Three weeks ago, North America’s pre-eminent quiz bowl organization announced it had discovered scofflaws in its midst. In a blog post, National Academic Quiz Tournaments revealed that four players—MIT’s Joshua Alman, Harvard’s Andy Watkins, Michigan’s Scot Putzig, and a Delaware high schooler—had improperly accessed Web pages containing tournament questions. Though NAQT reported there was “neither direct nor statistical evidence that [three of the players] took advantage of their prior access in game situations,” their behavior still went “against competitors’ expectations of fair play.” (NAQT believes there is statistical evidence that MIT’s Alman used ill-gotten information to improve his tournament performance. He denies the charge, saying in an email, “When I competed in tournaments, I was hearing the questions for the very first time. I did not cheat.”) As a consequence of their actions, all of the players’ schools were stripped of their tournament victories.
Multiple major news outlets pounced as soon as the quiz bowl scandal hit the Web. Predictably, all of the stories focused on Andy Watkins and Harvard, which was forced to vacate the national championships it won in 2009, 2010, and 2011—the quiz bowl equivalent of the 2004 USC football team losing its BCS title. “For me, it’s just amusing at this point how the only time quiz bowl can ever get coverage is the typical ‘Harvard sucks’ or ‘Harvard’s corrupt’ kind of story,” says Ted Gioia, one of Watkins’ Harvard quiz bowl teammates.
But Watkins wasn’t just the media’s main target—the quiz bowl community has focused its rage on him as well. After all, neither Putzig nor Alman did as much damage as Watkins, who helped his team win multiple now-tainted championships. (Putzig did not respond to requests to comment.) Quiz bowler Jarret Greene, a student at Ohio State, puts it simply: “He accomplished the most from his cheating, and therefore his actions hurt quiz bowl the most.”
In the end, this scandal reveals less about Harvard than it does about a particular Harvard student and the culture of quiz bowl itself. As I wrote in an article for Slate last year, “quiz bowl is less a trivia contest than an arms race.” NAQT designs its questions to favor only the most prepared, intellectually curious scholastic standouts. The players, meanwhile, scrutinize old tests, looking for giveaways that will help them buzz in first. Watkins used a tactic familiar to every quiz bowler—searching for shortcuts—and took it beyond the bounds of fair play. Now, he’s a pariah in the high-level quiz bowl community, a close-knit group that consists of just a few thousand people.
Watkins wasn’t just a quiz bowl player—he also wrote questions. This kind of crossover is common in the quiz bowl circuit, which relies on intricate, paragraph-long tossups that outsiders typically aren’t able to produce. As a quiz bowl writer, Watkins had access to insiders-only sections of the NAQT website, and he used that access to view the first 40 characters of questions asked at three Intercollegiate Championship Tournaments that his Harvard team won. In an email, NAQT President R. Robert Hentzel says the company’s investigation wasn’t able to determine exactly how many questions Watkins accessed but that “he certainly had an opportunity to see snippets of the majority of them.” In the wake of the allegations, Watkins resigned from NAQT. He’s now banned from writing for or participating in any of the organization’s future events.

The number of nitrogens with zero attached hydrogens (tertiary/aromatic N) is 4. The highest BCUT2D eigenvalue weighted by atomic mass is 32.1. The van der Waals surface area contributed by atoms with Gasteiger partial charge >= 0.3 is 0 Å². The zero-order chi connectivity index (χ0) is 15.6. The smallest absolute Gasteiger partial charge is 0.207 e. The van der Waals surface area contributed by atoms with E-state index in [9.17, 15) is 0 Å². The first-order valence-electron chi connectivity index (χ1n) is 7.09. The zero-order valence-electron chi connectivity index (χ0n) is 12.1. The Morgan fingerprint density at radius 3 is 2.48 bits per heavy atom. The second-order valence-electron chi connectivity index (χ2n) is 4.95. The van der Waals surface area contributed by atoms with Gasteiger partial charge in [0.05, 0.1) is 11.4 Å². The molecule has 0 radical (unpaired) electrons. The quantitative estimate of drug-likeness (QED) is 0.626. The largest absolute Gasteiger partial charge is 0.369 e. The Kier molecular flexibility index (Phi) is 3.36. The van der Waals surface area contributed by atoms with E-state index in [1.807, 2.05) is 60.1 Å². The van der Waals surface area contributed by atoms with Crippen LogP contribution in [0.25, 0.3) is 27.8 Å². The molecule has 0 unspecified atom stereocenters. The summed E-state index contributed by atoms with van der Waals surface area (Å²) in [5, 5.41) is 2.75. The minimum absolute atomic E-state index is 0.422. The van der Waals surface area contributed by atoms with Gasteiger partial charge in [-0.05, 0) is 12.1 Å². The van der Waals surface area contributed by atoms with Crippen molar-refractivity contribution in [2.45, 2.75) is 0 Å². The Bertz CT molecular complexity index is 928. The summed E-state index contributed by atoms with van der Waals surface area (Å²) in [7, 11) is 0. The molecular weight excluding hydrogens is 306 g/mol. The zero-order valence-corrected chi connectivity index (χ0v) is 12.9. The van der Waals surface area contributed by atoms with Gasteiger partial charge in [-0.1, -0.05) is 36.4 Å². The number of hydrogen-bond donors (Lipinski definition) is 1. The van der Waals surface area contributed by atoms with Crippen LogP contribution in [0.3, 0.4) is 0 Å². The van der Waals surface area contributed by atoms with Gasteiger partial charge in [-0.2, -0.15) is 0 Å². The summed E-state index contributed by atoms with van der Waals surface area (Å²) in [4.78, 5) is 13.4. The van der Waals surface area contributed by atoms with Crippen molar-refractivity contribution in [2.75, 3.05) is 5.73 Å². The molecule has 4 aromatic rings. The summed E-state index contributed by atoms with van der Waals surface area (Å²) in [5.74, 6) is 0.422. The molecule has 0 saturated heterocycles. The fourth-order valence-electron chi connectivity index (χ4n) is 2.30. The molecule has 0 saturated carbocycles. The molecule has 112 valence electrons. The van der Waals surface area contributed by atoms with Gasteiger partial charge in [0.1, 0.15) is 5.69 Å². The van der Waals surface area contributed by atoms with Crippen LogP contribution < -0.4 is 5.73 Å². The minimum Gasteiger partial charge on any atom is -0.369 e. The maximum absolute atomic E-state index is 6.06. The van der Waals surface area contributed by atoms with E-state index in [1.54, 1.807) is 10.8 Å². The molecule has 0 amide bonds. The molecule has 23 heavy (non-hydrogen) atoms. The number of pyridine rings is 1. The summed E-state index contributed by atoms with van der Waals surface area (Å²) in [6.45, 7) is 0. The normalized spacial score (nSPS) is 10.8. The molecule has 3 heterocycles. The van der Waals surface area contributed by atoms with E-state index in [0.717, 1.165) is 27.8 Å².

In a statement posted on NAQT’s website, Watkins proclaimed his innocence:
“I regret my breaches of question security. I am gratified that NAQT acknowledges that there is neither direct nor statistical evidence that I took advantage of my access; though I know everyone will make their own judgments, I did compete in good faith. My memories of my four ICTs in particular, and my time with the Harvard team in general, are my fondest memories of quiz bowl and some of the fondest of my time as an undergraduate. It is unfortunate, if understandable that, despite the aforementioned lack of direct or statistical evidence, NAQT finds it best to vacate Harvard's wins and championships. I hold my teammates from all three years to be champions today exactly as they were yesterday. I hope that they will consider themselves in the same light, even if my indiscretions mean that the record books cannot.
“My immaturity damaged my much-prized relationship with NAQT and cast undue doubt on three remarkable accomplishments by three Harvard teams. It will surprise no one that my mental health as an undergraduate was always on the wrong side of "unstable," but that does not excuse my actions, nor does it ameliorate the damage done. I apologize to my teammates, to NAQT, and to the community for how my actions sullied three amazing years of competition.”
Did Watkins take advantage of his access? In an interview, he insisted, as he did in that statement to NAQT, that he never cheated in tournaments. “The act of loading that Web page was a tiny little transgressive thrill,” he told me. “And if there was motive, I think that’s what it was.” Watkins, who’s now a graduate student at New York University, says that if he were more mature at the time, he might have told NAQT that he knowingly exploited a flaw in the security of its website. “I think that if anything I had an unfortunate tendency to avoid difficult conversations and hope that the result wouldn’t be a worse one,” he says. “And I think that’s something I have long since grown out of.”
Despite Watkins’ protestations and NAQT’s pronouncement that there is “neither direct nor statistical evidence” of cheating, the former Harvard player doesn’t have many defenders in the quiz bowl world. Andrew Hart, whose University of Minnesota team was retroactively awarded the 2009 and 2011 ICT titles on account of the Watkins affair, puts it bluntly: “There’s no real gray area. It’s just cheating.”